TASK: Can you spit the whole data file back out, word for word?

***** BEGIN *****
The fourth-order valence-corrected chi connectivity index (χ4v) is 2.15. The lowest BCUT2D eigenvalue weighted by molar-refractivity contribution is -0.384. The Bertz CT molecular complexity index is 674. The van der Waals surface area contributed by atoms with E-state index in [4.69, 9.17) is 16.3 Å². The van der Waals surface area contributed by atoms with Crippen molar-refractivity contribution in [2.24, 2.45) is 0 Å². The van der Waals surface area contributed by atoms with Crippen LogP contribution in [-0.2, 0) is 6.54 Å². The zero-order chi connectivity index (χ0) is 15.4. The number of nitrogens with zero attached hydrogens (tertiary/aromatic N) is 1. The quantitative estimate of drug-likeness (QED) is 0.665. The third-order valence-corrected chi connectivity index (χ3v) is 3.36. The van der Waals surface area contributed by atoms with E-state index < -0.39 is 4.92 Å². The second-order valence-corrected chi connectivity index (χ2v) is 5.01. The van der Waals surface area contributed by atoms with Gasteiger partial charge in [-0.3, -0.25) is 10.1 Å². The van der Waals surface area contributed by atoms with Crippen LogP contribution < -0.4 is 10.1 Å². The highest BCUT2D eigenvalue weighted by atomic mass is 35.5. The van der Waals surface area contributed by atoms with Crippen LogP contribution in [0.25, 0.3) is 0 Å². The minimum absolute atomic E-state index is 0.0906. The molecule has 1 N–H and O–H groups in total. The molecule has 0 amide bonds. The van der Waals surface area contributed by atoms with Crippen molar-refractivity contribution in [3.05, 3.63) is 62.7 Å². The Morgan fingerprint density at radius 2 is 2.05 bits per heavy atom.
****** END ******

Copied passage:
The fourth-order valence-corrected chi connectivity index (χ4v) is 2.15. The lowest BCUT2D eigenvalue weighted by molar-refractivity contribution is -0.384. The Bertz CT molecular complexity index is 674. The van der Waals surface area contributed by atoms with E-state index in [4.69, 9.17) is 16.3 Å². The van der Waals surface area contributed by atoms with Crippen molar-refractivity contribution in [2.24, 2.45) is 0 Å². The van der Waals surface area contributed by atoms with Crippen LogP contribution in [-0.2, 0) is 6.54 Å². The zero-order chi connectivity index (χ0) is 15.4. The number of nitrogens with zero attached hydrogens (tertiary/aromatic N) is 1. The quantitative estimate of drug-likeness (QED) is 0.665. The third-order valence-corrected chi connectivity index (χ3v) is 3.36. The van der Waals surface area contributed by atoms with E-state index < -0.39 is 4.92 Å². The second-order valence-corrected chi connectivity index (χ2v) is 5.01. The van der Waals surface area contributed by atoms with Gasteiger partial charge in [-0.3, -0.25) is 10.1 Å². The van der Waals surface area contributed by atoms with Crippen LogP contribution < -0.4 is 10.1 Å². The highest BCUT2D eigenvalue weighted by atomic mass is 35.5. The van der Waals surface area contributed by atoms with Crippen LogP contribution in [0.25, 0.3) is 0 Å². The minimum absolute atomic E-state index is 0.0906. The molecule has 1 N–H and O–H groups in total. The molecule has 0 amide bonds. The van der Waals surface area contributed by atoms with Crippen molar-refractivity contribution in [3.05, 3.63) is 62.7 Å². The Morgan fingerprint density at radius 2 is 2.05 bits per heavy atom.